• Changing the release_handler module that reads and writes to the RELEASES file so that it prepends code:root_dir() whenever it encounters relative paths. This is necessary since the current working directory can be changed so it is something different than code:root_dir().

ETS-tables with adaptive support for write concurrency #

It has since long been possible to optimize an ETS table for write concurrency doing like this:

ets:new(my_table, [{write_concurrency, true}]).

Now we also introduce adaptive support for write concurrency which can be configured like this:

ets:new(my_table, [{write_concurrency, auto}]).

This option forces tables to automatically change the number of locks that are used at run-time depending on how much concurrency is detected. When you enable automatic write concurrency decentralized_counters are also activated for even more scalable ETS tables. Use this option when you know that a lot of processes will be accessing an ETS table on systems with many number of cores.

For more details you can read PR 5208 that introduced the change and the blog post about decentralized counters.

New option short for erlang:float_to_list/2 and erlang:float_to_binary/2 #

A new option called short has been added to the functions erlang:float_to_list/2 and erlang:float_to_binary/2. This option creates the shortest correctly rounded string representation of the given float that can be converted back to the same float again.

If option short is specified, the float is formatted with the smallest number of digits that still guarantees that

F =:= list_to_float(float_to_list(F, [short]))

When the float is inside the range (-2⁵³, 2⁵³), the notation that yields the smallest number of characters is used (scientific notation or normal decimal notation). Floats outside the range (-2⁵³, 2⁵³) are always formatted using scientific notation to avoid confusing results when doing arithmetic operations.

The implementation is contributed by Thomas Depierre and uses the Ryū algorithm.

Ryū, is a new algorithm to convert binary floating point numbers to their decimal representations using only fixed-size integer operations. Ryū is simpler and approximately three times faster than the previously fastest implementation.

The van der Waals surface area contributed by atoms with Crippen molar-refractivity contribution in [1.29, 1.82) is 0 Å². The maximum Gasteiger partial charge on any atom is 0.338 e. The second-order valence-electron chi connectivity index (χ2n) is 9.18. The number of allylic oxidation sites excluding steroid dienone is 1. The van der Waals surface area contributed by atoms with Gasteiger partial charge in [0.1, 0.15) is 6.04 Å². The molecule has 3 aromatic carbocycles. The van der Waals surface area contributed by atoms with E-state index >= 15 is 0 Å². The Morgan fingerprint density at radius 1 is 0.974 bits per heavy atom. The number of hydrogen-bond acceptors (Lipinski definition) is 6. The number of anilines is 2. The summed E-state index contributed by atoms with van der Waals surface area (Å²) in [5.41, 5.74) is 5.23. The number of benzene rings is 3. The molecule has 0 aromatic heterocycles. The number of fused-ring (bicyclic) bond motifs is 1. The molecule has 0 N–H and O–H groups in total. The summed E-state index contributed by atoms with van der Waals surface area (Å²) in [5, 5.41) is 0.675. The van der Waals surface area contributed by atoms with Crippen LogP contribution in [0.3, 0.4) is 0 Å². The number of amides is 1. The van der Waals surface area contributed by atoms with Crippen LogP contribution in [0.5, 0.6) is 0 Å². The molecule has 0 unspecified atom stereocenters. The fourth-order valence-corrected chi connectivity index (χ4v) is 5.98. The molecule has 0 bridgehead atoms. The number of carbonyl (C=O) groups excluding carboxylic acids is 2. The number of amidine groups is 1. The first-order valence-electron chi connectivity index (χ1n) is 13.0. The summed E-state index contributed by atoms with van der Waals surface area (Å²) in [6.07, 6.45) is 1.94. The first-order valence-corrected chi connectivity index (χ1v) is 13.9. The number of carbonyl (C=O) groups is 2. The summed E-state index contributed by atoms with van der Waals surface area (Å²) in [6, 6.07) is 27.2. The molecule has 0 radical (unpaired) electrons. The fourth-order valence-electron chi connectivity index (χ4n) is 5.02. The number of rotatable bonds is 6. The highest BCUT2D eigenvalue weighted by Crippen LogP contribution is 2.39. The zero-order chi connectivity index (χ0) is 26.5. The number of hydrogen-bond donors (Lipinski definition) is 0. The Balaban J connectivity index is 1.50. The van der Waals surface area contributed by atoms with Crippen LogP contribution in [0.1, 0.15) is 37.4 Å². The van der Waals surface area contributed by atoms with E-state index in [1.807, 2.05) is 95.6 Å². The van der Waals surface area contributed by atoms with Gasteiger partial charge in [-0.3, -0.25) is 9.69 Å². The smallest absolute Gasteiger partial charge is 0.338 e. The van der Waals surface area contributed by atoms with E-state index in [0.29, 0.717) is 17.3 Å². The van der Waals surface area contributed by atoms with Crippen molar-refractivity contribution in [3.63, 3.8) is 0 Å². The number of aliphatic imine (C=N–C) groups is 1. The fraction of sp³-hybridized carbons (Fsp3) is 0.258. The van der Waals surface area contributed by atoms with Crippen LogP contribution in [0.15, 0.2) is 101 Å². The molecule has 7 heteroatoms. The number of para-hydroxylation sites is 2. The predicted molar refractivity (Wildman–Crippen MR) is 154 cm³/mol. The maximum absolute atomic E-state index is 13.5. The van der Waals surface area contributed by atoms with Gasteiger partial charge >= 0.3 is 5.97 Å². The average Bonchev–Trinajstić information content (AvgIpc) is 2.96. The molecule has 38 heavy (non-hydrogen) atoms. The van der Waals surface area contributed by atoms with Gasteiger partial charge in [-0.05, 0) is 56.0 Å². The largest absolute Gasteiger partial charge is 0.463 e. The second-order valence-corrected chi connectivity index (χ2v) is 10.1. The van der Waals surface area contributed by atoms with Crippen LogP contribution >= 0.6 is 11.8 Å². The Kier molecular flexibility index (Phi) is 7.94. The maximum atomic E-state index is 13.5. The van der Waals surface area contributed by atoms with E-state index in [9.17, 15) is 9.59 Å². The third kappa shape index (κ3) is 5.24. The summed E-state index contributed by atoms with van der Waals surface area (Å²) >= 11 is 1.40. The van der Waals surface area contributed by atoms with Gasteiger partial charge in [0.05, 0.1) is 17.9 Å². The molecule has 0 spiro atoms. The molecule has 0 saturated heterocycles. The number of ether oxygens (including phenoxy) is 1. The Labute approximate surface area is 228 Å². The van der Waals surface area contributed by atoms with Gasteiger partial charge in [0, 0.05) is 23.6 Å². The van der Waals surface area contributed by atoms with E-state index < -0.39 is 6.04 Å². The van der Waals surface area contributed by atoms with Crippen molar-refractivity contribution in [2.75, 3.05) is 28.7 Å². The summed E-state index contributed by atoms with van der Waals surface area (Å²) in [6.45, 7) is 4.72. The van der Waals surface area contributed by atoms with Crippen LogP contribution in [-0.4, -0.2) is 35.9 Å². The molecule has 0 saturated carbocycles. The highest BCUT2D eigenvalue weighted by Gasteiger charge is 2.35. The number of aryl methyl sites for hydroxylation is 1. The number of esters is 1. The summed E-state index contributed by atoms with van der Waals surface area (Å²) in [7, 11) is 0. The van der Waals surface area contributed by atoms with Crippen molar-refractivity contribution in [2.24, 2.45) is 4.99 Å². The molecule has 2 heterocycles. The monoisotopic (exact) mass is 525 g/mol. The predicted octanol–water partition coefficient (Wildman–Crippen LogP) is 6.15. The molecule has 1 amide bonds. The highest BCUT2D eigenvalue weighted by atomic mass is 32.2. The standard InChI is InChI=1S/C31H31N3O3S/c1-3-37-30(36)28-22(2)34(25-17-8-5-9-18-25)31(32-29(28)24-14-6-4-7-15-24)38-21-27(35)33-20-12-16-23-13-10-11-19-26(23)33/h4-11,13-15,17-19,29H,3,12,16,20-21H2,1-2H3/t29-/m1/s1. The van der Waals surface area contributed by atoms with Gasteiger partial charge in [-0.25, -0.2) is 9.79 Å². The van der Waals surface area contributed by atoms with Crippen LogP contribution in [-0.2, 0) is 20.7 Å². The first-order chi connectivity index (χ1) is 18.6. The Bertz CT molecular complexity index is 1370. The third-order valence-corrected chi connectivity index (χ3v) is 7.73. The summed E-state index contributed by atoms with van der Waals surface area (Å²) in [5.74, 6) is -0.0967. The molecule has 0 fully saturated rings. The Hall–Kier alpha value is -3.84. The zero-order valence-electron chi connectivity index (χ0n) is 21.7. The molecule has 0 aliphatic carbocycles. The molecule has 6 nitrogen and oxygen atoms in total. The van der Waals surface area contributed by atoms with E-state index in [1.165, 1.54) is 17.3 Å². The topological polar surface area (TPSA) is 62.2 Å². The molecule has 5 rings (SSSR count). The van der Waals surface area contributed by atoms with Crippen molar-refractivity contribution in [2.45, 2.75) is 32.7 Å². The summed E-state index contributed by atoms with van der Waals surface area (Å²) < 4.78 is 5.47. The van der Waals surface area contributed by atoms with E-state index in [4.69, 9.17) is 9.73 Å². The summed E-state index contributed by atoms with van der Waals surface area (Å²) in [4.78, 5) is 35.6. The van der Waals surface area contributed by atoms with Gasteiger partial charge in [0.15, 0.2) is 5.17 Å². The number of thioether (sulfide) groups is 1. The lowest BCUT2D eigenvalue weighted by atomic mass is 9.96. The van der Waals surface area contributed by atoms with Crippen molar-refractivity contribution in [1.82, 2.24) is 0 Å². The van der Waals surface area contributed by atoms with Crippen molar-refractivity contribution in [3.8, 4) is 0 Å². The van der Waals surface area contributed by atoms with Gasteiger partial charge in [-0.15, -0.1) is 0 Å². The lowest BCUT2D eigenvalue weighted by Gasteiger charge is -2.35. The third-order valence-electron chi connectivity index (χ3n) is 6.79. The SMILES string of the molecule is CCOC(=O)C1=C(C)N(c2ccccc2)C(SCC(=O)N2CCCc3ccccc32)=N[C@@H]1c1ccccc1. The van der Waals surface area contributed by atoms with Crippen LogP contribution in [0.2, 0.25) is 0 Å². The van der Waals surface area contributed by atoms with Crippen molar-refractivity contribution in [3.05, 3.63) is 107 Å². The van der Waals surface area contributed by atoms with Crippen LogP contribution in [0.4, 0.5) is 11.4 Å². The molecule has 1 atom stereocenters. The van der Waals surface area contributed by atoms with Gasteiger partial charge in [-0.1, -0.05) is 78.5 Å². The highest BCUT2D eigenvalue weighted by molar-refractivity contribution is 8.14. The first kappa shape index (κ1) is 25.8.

The new module peer supersedes the slave module #

The peer module provides functions for starting linked Erlang nodes. The Erlang node spawning new “peer” nodes is called origin, and the newly started nodes are peers.

A peer node automatically terminates when it loses the control connection to the origin. This connection could be an Erlang distribution connection, or an alternative - TCP or standard I/O. The alternative connection provides a way to execute remote procedure calls even when Erlang Distribution is not available, allowing to test the distribution itself.

Peer node terminal input/output is relayed through the origin. If a standard I/O alternative connection is requested, console output also goes via the origin, allowing debugging of node startup and boot script execution (see -init_debug). File I/O is not redirected, contrary to slave behavior.

The peer node can start on the same or a different host (via ssh) or in a separate container (for example Docker). When the peer starts on the same host as the origin, it inherits the current directory and environment variables from the origin.

Note #

This module is designed to facilitate multi-node testing with Common Test. Use the ?CT_PEER() macro to start a linked peer node according to Common Test conventions: crash dumps written to specific location, node name prefixed with module name, calling function, and origin OS process ID). Use random_name/1 to create sufficiently unique node names if you need more control.

A peer node started without alternative connection behaves similarly to slave(3).